It’s pretty cool to be able to see the downward trend in my resting heart rate. It had a big spike around the 2nd which was definitely the day when I was most ill.
Like I said above, I tested positive on the 1st of January and I felt totally fine. I had done my training as normal that morning before I got my positive result, a little over 4 hours including some standing starts. The next morning, I was a bit unsure about what I should do regarding training. I felt good but I was aware that it might do harm if I did train. I ummed and ahhed all day about whether I would train, and at about 6pm, I decided I would just hop on the turbo for an hour.
That turned out to be a BAD idea. As soon as I got on, I started to feel nauseous. I could barely pedal, my power output was so low and effort-wise I felt like I was trying to finish a marathon. I kept going for an hour – I’m not sure why. Am I stupid or stubborn,or both? I think both!
I got off the turbo after an hour and I was WEAK. I felt as weak as a baby, it took all of my energy to take a shower, and I crawled into bed at 7:30 and slept for 12 hours. I didn’t have any other symptoms but the weakness was unlike anything I had felt before.
I woke up the next morning feeling so much better. That was it for me – I was over the worst if it. I spent the next 9 days in my bedroom, and my quarantine ended on the 11th of January. During that time, I had some symptoms come and go: I lost my taste for a day, and I had a ringing in my ears for maybe 2 days. By the time I was able to get out of my room and back on the bike on the 11th, I felt fully recovered.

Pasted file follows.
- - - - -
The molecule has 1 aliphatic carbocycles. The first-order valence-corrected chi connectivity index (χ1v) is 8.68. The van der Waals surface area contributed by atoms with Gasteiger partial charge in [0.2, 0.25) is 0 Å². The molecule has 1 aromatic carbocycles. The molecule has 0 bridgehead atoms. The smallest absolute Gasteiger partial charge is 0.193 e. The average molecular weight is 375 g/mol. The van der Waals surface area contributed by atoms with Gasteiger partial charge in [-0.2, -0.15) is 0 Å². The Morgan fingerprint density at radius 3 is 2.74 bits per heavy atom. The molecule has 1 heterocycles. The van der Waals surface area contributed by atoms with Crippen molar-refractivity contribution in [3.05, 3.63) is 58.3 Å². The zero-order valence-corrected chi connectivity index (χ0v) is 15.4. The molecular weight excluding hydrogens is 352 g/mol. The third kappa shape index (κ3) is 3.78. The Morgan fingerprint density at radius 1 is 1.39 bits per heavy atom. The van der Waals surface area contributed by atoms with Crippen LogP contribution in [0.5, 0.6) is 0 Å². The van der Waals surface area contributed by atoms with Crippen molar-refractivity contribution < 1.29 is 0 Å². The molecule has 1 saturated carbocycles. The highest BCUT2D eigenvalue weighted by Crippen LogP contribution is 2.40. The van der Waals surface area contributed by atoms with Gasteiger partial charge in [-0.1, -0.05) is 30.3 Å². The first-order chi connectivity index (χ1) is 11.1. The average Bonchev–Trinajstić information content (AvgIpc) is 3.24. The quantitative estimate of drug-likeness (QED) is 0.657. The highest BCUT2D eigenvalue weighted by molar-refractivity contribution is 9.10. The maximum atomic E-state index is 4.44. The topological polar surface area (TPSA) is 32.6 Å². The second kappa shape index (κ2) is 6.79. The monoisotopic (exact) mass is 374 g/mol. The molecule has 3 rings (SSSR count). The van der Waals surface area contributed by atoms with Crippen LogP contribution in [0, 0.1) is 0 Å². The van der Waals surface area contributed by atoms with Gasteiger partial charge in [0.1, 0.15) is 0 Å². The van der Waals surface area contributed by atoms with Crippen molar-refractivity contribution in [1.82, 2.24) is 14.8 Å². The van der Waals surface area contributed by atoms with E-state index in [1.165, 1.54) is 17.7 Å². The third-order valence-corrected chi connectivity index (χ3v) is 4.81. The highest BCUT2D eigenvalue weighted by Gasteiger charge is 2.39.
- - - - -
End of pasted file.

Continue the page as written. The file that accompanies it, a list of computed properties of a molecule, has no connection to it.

I have to admit that I was a bit scared to get back into training. Having heard horror stories of athletes suffering with myocarditis or long-COVID, I wanted to make sure that I eased myself back into training and kept a close eye on how my body was feeling.
I spent my first week back training just doing what I felt like doing, keeping it mostly in my Z2 heart rate and not going for too long. After that initial week, I touched base with my coach, Ronan McLaughlin, and we made a plan for getting back into training.
I have to say, compared to some of the horror stories I’ve heard, my recovery has been brilliant. I’m 3 weeks back into my training regime and my fitness is back to where it was. The main difference between now and my first week back training is that I can hit the same powers at a much lower heart rate. When I first got back into training after COVID, I was probably very fresh, which might explain the elevated heart rate a bit too. The efforts are starting to feel a lot easier and I’m feeling strong again!
Data from my first interval session back after COVID. Hitting 228w at 180bpm.
Data from a session after nearly 3 weeks back at training. Hitting 234w at 162bpm.
There are definitely guidelines you should follow, so if you have had a bad dose of COVID-19, I would recommend getting in touch with a doctor or a healthcare professional to guide you in your return to sport. I have also linked a document here from Sport Ireland that I found very helpful.
I have also included my affiliate link to the Whoop website here. You can get a free band and one month free membership by clicking on that link.